Monolidis said children will enjoy the touching story and lovable characters, while adults will enjoy how it reflects on their lives and behavior.
“It’s like nothing you’ve ever seen at Crestwood before,” Monolidis said. “I hope the audience leaves a bit nicer to everyone than they were before.”
Adam El-Zein said that while his character, Frollo, is the villain, he is conflicted, and he doesn’t think he is a bad person.
“I enjoy trying to convey different emotions through each line and action,” he said.
El Zein said in the past, he has played mostly comedic characters.
He said he tells people about the amazing music and story.
“The songs are beautiful, the lyrics are genius, and they convey the story beautifully,” he said. “Our society needs a message like this in the times we are going through.”
Ronin Castoreno, as Clopin, agrees.
“This show tells a story that must be told,” Castoreno said. “Being able to see its relevance in our society is a task in which we must all take part.”
Also in the cast are Savannah Kramer as Madam, Noureddin Sanif as Jehan Frollo, Madison Minarik as Florika, Ebraham Awad as Saint Aphrodisius and an official, Austin Thomas as Lieutenant Frederic Charlus, Mason Hinawi as Father Dupin and King Louie XI, and Liliann Fezzani and Hayat Nachar as Gargoyles.
The ensemble includes Hannah Anttila, Alyssa Balish, Jennifer Gladkowski, Serena Irani, Bobry’el Jones, Lauren Littlejohn, Valencia Morgan and Ayla Sudorowski.
Kolbusz said she hopes audiences leave touched by the show’s message.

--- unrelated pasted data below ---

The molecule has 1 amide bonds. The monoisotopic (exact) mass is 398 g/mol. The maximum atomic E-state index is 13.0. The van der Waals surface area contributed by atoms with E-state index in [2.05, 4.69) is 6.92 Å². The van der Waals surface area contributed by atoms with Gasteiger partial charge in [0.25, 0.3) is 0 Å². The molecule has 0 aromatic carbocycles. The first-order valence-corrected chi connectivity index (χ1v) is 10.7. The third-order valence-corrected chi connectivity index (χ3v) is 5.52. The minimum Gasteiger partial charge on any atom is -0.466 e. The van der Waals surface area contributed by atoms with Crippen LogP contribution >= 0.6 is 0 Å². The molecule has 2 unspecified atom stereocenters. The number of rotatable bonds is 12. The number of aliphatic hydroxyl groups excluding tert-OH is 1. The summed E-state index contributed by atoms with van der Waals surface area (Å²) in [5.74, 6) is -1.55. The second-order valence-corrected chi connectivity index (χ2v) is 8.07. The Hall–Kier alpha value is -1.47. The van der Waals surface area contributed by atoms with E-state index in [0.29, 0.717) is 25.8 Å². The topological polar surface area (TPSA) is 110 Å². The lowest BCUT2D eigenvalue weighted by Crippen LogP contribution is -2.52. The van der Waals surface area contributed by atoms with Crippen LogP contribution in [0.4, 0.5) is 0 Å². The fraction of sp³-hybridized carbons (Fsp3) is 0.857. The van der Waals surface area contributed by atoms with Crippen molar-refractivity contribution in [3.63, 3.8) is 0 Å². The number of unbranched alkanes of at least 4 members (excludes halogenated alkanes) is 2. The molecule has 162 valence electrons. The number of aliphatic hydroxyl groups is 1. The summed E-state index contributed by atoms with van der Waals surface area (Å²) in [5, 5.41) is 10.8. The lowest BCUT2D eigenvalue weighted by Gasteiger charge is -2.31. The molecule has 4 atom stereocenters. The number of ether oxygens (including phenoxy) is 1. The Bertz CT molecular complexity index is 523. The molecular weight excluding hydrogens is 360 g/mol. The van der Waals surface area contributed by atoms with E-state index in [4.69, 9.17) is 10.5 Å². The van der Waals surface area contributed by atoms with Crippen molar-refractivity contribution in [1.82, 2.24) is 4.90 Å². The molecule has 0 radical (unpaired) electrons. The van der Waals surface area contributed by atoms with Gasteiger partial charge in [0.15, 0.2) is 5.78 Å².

“I hope they feel a little less alone, and even see themselves in a more positive light,” she said.
General admission is $10, with limited $15 VIP tickets, which includes seating in the front rows, and a voucher for free popcorn and soda. Both tickets offer a $1 discount for Crestwood district staff and students with identification, and seniors. To purchase tickets, call 201-500-8587, contact [email protected] or go to go to tickets.vendini.com.
DEARBORN HIGH SCHOOL PRESENTS ‘KISS ME KATE’
It’s double trouble and twice the fun at Dearborn High School, as a leading lady and her ex-husband battle onstage and off during a production of Shakespeare’s “The Taming of the Shrew” in the Cole Porter musical, “Kiss Me, Kate.”
The double cast show runs 7:30 p.m. April 26, 27 and 28 and 3 p.m. April 29 at the DHS Valentine Auditorium, 19501 W. Outer Drive in Dearborn.
Director Greg Viscomi said “Kiss Me Kate” is a favorite show.
“It is tremendous musical theater, bringing together Shakespeare, a great musical score and wonderful comedy,” he said. “I hope they go out the door humming Cole Porter’s great music and laughing about the great performance.”
Viscomi said he likes introducing his students to productions and composers, like Cole Porter, that are new to them, while combining the challenge of a musical comedy with Shakespearean performance styles.
Graham Dallas, who shares the role of Fred Graham and Petruccio, said playing an actor who is playing another role within the play is a fun challenge.
“I not only have to think about playing Fred, but about playing Petruchio as Fred, and getting the two to work at the same time,” Dallas said.
He said “Kiss Me Kate” has stood the test of time.
“It has all the elements of a great musical,” Dallas said. “It has fantastic music, fun dance numbers, comedy, drama, and there’s something to like about every character.”